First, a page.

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The ordeal left its mark in personal frustrations and creative stagnation. Fogerty's first marriage broke up in 1987. He heard music in his head but couldn't reproduce it to his own satisfaction. As he worked on Blue Moon Swamp's eerie A Hundred and Ten in the Shade, he thought the tune needed the insinuating underpinning of a bottleneck guitar. Instead of hiring a player, Fogerty commenced to teach himself the technique and, after a year, "I got fairly proficient. [Then] it became obvious that it was the wrong sound. It didn't match what was in my head. I finally realized it was the Dobro sound I was hearing." So he taught himself to play Dobro, an acoustic instrument that is played slide guitar-style on the lap. It turned out to be a 3 1/2-year undertaking. But he got it right that time.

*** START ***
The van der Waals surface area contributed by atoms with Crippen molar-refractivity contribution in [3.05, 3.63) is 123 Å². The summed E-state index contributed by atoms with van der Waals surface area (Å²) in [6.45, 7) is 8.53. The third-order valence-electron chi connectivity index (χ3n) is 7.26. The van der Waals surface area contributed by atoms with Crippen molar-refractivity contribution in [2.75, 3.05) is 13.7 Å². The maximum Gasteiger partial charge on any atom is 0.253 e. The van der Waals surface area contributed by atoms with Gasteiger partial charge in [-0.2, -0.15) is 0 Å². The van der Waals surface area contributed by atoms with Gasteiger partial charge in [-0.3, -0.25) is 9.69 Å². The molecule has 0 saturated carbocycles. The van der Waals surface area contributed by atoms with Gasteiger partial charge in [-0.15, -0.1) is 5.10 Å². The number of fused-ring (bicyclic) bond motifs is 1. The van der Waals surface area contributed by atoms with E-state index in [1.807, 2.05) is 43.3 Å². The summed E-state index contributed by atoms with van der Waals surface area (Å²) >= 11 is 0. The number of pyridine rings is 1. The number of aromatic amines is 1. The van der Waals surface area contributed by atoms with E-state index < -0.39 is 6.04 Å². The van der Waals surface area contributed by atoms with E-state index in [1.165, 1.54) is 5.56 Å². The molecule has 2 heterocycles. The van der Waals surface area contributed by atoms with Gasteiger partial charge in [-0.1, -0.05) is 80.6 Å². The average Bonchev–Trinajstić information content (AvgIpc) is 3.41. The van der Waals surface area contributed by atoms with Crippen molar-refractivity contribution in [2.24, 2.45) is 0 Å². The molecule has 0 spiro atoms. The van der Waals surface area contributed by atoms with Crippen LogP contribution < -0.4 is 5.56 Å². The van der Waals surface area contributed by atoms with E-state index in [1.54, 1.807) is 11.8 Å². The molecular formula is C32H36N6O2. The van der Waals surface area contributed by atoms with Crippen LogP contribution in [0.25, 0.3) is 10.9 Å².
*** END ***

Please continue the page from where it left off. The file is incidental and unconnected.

He also got himself a new wife, Julie, now 37, a stepdaughter and two young sons, a "reconnection to the man who wrote those songs" for Creedence that for years he refused to sing, and a new album that can stand with the best he's ever done. He plays the Dobro on a tune for Julie--Joy of My Life, "the only love song I've ever written" and a symbol of his revival. "I'd lost the ability to create," he says. "I've found it again. I call it the miracle."
Trying to dredge Blue Moon Swamp out of himself, Fogerty took several trips--"pilgrimages," he calls them--to the Mississippi Delta. "I was chasing ghosts," he says. Perhaps it was those ghosts of Robert Johnson and all the other bluesmen who drove off his demons, and produced a miracle that all of us can share.
--With reporting by James Willwerth/Los Angeles